Air Quality: What causes air pollution?

We often think of traffic and transport as the biggest and most obvious causes of air pollution. In fact road pollution IS the biggest cause of nitrogen oxides in the UK but nitrogen oxides aren't the only type of pollution we have to deal with.

So what does create pollution? And where does it come from?

Some kinds of pollution are obvious such as particles from smoke and dust. 

Other kinds are invisible like gases and tiny particles and mean places that could be considered 'safe' can be a risk.

Causes of air pollution include:

  • Transport: Exhaust fumes - with diesel vehicles being the worst polluters. Brake and tyre dust are a large source of particle pollution in the air. The tiny particles can enter our lungs - and won’t be eliminated simply by changing to electric vehicles. Don’t forget major non-road pollution too: trains, shipping and aircraft.

  • Manufacturing/industry: The energy, processes, chemicals/products and transport involved.

  • Construction: Pollution is caused again by the processes, transport, dust and machinery.

  • Farming:  This another source largely through the use of pesticides and fertilisers - agriculture is the main source of ammonia pollution.

  • Heating: The method we use to heat our homes, such as gas and oil boilers and fires, can also create pollutants, as can methods of cooking.

All of these things and many more release particles and gases into the air which we breathe in and can affect our health. In fact air pollution is the biggest environmental risk to public health in the UK.

Other sources of pollution can be natural such as Saharan dust. 

The pollutants that come from the activities above that are most likely to damage our health are: 

  • Nitrogen dioxide

  • Ground level ozone

  • Particulate matter

  • Sulphur dioxide

You can find out more on these pollutants here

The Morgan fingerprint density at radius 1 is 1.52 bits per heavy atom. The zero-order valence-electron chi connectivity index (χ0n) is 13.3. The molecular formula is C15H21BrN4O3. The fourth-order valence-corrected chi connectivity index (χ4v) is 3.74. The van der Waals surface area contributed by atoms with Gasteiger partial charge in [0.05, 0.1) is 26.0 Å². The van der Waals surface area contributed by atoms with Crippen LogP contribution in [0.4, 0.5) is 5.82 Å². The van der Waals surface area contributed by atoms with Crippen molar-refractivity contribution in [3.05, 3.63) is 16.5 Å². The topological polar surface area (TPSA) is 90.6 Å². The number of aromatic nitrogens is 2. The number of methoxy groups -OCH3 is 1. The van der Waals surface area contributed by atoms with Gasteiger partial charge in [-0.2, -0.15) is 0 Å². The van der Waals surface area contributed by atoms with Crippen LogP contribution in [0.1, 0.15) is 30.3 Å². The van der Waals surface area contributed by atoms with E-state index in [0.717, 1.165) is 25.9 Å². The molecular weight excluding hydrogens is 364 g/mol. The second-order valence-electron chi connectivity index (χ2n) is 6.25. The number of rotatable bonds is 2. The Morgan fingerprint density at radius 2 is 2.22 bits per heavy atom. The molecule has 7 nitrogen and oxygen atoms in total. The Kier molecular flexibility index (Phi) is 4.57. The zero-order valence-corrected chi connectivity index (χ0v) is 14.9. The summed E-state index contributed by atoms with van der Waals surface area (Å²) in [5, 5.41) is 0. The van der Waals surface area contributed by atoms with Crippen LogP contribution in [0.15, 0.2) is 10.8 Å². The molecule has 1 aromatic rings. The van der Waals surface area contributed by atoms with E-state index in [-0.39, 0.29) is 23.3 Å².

It’s worth knowing that air pollution isn’t just in towns and cities. It can travel long distances - just as Saharan dust does - with the weather and can affect areas far away from where it was produced - including the countryside and even different countries and continents.

Some of these causes of pollution can be easy to predict, others can vary greatly even within small areas.

Where air pollution can be predicted it is used to create the Daily Air Quality Index, and help forecast pollution levels

It is easy to stay up to date with the latest Daily Air Quality Index

Air Quality Index Example Credit: ITV Weather - with data from DEFRA and Met Office

 It uses a colour coded scale of 1 to 10.

Low air pollution is between 1 and 3, Moderate between 4 and 6, High is between 7 and 9, and Very High is 10 on the scale 

Air pollution levels Credit: ITV Weather, DEFRA and Met Office
  • 1-3: Enjoy your usual outdoor activities

  • 4-6: At risk individuals consider reducing physical activity outdoors

  • 7-9: Anyone experiencing discomfort should reduce physical activity

  • 10: Everyone should avoid or reduce physical activity

You can find more information on air quality on the CleanAirHub

For more information on air quality go to CleanAirHub.org.uk